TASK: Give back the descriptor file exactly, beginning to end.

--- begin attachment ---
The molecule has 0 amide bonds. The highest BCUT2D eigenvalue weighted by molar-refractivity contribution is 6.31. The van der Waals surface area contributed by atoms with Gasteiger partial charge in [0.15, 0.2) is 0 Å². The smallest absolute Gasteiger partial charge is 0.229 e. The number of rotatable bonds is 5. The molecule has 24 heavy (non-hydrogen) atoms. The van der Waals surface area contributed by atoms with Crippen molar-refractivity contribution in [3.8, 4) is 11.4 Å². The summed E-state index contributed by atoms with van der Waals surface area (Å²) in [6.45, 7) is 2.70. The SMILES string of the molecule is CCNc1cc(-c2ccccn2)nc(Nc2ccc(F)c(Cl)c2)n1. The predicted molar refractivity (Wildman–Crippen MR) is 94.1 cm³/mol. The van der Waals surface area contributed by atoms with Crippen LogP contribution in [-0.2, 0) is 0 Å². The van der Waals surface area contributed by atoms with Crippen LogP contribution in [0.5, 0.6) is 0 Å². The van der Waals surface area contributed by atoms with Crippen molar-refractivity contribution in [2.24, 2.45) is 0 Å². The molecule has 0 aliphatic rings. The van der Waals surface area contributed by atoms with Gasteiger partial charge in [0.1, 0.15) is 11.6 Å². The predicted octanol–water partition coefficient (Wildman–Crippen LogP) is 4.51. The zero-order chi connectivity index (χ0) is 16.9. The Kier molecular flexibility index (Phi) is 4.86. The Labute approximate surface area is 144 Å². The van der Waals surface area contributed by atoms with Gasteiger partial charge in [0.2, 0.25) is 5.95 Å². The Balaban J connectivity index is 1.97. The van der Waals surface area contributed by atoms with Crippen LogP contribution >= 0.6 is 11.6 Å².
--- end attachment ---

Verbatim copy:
The molecule has 0 amide bonds. The highest BCUT2D eigenvalue weighted by molar-refractivity contribution is 6.31. The van der Waals surface area contributed by atoms with Gasteiger partial charge in [0.15, 0.2) is 0 Å². The smallest absolute Gasteiger partial charge is 0.229 e. The number of rotatable bonds is 5. The molecule has 24 heavy (non-hydrogen) atoms. The van der Waals surface area contributed by atoms with Crippen molar-refractivity contribution in [3.8, 4) is 11.4 Å². The summed E-state index contributed by atoms with van der Waals surface area (Å²) in [6.45, 7) is 2.70. The SMILES string of the molecule is CCNc1cc(-c2ccccn2)nc(Nc2ccc(F)c(Cl)c2)n1. The predicted molar refractivity (Wildman–Crippen MR) is 94.1 cm³/mol. The van der Waals surface area contributed by atoms with Crippen LogP contribution in [-0.2, 0) is 0 Å². The van der Waals surface area contributed by atoms with Crippen LogP contribution in [0.5, 0.6) is 0 Å². The van der Waals surface area contributed by atoms with Crippen molar-refractivity contribution in [2.24, 2.45) is 0 Å². The molecule has 0 aliphatic rings. The van der Waals surface area contributed by atoms with Gasteiger partial charge in [0.1, 0.15) is 11.6 Å². The predicted octanol–water partition coefficient (Wildman–Crippen LogP) is 4.51. The zero-order chi connectivity index (χ0) is 16.9. The Kier molecular flexibility index (Phi) is 4.86. The Labute approximate surface area is 144 Å². The van der Waals surface area contributed by atoms with Gasteiger partial charge in [0.2, 0.25) is 5.95 Å². The Balaban J connectivity index is 1.97. The van der Waals surface area contributed by atoms with Crippen LogP contribution >= 0.6 is 11.6 Å².